Taken for granted: Celebrating Women’s History Month

Mar. 14, 2013 @ 05:38 AM

Are there times when you feel like people might be taking you for granted? Work you do? Efforts you make? Money you give? Time you spend?

Over time, our efforts become part of the fabric of life, and people can take our work for granted. From one perspective, this can lead us to feel unappreciated. From another, it demonstrates how efforts can be lasting and part of the fabric of life.

Unfortunately, as we move into the routines of life, we can easily take people and ideas for granted. If those routines changed, however, we would suddenly recognize how important they have become to our everyday experience. I invite you to reflect on the people, ideas and events that would be amazingly different if those factors were not influencing and contributing to your life. When we remember, we can appreciate and offer a word of thanksgiving for them and how they have formed us.

This month provides one of those opportunities. Since 1981, the Congress and President have designated time during March each year to remember the efforts by women who have moved our country closer to its ideals. This year, the President’s proclamation highlights the efforts of women who have created slow and steady progress in “prov[ing] something that should have been self-evident,” that all people are created equal and should be treated as such.

We now live in a time when the gap in pay between men and women is closing, when women are able to enter all areas of education and employment, including armed combat. We almost take these issues for granted, but it has not always been this way. Celebrated this month are women who have made steps toward securing equality for all. Through steady and steadfast lives, women have influenced the current generation and generations to come.

We can celebrate women who are highlighted and applauded proudly in the public arena. They are significant pieces of our national history. We also can celebrate women who are not publicly highlighted, but because of their choice to be a positive influence on others, they have become formative leaders in our lives.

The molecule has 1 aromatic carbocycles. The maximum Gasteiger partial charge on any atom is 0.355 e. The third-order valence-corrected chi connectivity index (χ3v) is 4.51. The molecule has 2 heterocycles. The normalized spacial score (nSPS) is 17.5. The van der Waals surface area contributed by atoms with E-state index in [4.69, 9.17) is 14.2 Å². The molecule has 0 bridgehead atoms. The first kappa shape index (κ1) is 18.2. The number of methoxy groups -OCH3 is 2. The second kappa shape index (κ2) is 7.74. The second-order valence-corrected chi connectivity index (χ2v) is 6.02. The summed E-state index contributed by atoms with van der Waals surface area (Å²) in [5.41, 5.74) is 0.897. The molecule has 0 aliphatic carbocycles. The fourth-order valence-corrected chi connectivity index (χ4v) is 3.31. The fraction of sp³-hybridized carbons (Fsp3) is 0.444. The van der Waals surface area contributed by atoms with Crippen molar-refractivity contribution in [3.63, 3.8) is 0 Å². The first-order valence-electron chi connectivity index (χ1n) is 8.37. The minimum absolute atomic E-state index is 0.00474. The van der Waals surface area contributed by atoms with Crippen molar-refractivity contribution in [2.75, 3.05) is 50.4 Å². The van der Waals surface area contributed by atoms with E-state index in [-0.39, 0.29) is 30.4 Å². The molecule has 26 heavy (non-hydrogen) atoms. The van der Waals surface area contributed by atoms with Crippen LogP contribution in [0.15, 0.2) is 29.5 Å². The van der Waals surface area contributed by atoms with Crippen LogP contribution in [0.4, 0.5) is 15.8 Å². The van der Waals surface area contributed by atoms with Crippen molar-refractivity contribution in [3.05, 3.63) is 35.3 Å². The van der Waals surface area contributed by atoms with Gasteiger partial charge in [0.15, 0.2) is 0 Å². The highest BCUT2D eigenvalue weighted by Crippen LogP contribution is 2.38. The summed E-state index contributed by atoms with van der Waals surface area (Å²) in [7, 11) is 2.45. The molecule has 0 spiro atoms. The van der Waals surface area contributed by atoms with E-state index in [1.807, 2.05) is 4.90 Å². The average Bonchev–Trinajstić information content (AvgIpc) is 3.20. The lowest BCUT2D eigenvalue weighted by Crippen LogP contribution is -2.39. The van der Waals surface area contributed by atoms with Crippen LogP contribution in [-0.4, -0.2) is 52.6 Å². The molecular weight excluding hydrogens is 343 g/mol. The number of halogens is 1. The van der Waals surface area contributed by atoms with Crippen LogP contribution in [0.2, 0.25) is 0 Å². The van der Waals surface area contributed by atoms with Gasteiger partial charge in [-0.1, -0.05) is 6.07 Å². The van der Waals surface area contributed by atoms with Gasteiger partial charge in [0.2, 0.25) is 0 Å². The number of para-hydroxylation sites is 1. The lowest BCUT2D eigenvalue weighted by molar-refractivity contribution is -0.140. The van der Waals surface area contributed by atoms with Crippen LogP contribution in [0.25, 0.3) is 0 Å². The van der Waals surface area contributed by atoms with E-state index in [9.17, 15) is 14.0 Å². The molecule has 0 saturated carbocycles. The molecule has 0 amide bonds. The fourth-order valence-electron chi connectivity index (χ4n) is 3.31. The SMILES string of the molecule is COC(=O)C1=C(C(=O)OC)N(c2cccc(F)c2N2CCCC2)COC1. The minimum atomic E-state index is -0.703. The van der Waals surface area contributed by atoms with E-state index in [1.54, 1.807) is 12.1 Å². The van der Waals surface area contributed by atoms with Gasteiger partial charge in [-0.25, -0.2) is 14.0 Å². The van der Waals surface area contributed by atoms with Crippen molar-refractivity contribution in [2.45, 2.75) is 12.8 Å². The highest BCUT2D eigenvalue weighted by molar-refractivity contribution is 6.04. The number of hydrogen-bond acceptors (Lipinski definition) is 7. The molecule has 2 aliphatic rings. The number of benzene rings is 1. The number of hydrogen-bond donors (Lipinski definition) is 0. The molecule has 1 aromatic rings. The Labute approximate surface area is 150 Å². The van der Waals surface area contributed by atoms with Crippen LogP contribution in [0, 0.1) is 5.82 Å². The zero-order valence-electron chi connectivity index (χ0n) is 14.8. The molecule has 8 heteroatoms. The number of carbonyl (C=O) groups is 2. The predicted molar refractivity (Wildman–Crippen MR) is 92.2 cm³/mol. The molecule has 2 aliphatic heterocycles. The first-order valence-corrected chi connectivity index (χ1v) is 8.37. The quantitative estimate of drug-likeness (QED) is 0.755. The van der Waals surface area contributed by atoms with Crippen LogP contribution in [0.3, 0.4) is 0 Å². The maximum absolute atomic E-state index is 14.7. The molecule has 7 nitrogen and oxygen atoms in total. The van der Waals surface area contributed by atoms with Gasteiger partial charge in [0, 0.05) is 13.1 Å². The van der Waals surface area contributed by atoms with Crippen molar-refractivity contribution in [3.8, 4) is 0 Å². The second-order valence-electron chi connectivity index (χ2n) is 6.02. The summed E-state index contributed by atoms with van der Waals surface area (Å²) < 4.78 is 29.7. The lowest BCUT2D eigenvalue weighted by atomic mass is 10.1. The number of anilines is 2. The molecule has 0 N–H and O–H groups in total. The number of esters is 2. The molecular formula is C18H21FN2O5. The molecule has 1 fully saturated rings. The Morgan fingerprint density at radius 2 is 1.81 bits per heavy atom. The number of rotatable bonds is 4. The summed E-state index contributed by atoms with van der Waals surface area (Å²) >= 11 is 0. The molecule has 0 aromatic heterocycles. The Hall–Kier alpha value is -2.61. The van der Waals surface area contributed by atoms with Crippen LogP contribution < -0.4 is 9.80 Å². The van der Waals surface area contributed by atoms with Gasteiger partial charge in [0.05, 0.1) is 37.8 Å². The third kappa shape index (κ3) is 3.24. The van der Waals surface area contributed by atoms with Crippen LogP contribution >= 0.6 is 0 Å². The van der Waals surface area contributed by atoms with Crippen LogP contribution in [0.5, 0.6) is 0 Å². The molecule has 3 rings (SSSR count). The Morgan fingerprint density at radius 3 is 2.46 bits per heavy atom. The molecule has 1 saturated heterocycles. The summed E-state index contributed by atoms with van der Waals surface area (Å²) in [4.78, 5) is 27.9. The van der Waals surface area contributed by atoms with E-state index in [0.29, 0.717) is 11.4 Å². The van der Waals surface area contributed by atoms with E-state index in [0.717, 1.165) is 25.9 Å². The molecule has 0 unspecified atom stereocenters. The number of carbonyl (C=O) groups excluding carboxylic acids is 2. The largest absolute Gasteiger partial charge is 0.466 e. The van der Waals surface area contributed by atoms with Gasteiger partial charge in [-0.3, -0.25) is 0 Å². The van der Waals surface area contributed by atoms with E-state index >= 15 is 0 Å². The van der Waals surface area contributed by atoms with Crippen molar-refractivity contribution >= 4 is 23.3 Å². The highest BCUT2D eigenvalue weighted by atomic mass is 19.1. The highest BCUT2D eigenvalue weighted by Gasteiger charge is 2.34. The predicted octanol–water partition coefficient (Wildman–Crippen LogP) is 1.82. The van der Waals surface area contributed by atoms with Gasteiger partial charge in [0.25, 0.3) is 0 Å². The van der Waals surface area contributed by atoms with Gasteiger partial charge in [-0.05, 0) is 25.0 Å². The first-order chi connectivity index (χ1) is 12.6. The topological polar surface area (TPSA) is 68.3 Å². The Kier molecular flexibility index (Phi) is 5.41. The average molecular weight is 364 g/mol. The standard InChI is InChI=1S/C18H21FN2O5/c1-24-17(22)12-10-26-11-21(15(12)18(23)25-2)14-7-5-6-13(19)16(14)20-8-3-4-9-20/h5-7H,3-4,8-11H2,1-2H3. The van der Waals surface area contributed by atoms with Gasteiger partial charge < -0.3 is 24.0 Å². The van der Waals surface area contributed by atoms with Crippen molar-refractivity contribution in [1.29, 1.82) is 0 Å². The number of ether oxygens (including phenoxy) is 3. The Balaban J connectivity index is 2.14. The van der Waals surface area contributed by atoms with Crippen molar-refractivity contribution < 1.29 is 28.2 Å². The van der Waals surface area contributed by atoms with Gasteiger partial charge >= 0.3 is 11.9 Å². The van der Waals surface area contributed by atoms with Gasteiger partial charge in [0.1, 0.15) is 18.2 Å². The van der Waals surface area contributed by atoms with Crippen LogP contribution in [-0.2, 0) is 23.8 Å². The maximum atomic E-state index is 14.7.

As the Director of the Center for Christian Ethics and Leadership at Gardner-Webb University, I offer you some biblical examples to complement and connect with this month. Strong women of the Bible come to mind like Deborah, a ruler and judge of the Israelites; Esther, who saved the Hebrew people from genocide; Mary the mother of Jesus who accepted the call to bear the Christ child. Let your imagination run to the many women in the Bible who shape and change the lives of others positively. We may even take for granted their influence because they have become part of the basic fabric of the Christian story.

My imagination ran to Lois and Eunice. Who, you may ask? Did she just mention my aunts? Chances are you know or have known a Lois or a Eunice. They could have been taken for granted in the formation of the early church, but the Apostle Paul identifies them in 2 Timothy 1:5.

Have you heard of Paul’s deeply valued friend and able assistant Timothy? Paul sent him on special missions and travelled with him to Thessalonica, Corinth, Ephesus and Jerusalem. But did you know that Paul credits two women, Lois and Eunice, for the formation of the man, Timothy? He says that Timothy’s faith was sincere, without hypocrisy, because of the influence of his mother Eunice and grandmother Lois. The daily lives of these women formed Timothy. Their steadfast faith became his steadfast faith. Rather than being taken for granted, Paul recognizes Lois and Eunice. Their positive lives are remembered and appreciated by Paul, the early church, and generations to come.

If you are someone reading this article and need encouragement, inspiration and strength to step forward, I hope you will take the time to feed your spirit this month. Watch documentaries like the PBS special, Makers. Read a biography or autobiography on a celebrated woman. You can explore stories of women in the Bible. Go to the Women’s History Month website and engage the videos and audio tapes that share the stories and lives of women who acted in good faith to follow their passions and beliefs.

This month as we reflect and remember women in our lives who have changed and broadened our opportunities and who have formed our nation into a country that more closely enacts its ideals of equality, maybe we can also take time to remember women, like our mothers and grandmothers, who through their daily, slow and steady influence are creating who we are becoming.

And similarly, maybe we won’t take for granted the ways we are shaping and influencing the lives of others. This month, let’s both remember and act for positive change that truly will affect generation after generation, a history worth remembering.


Dr. Lisa Wimberly Allen is the Director of the GWU Center for Christian Ethics and Leadership and serves as assistant professor of Christian ethics at Gardner-Webb University.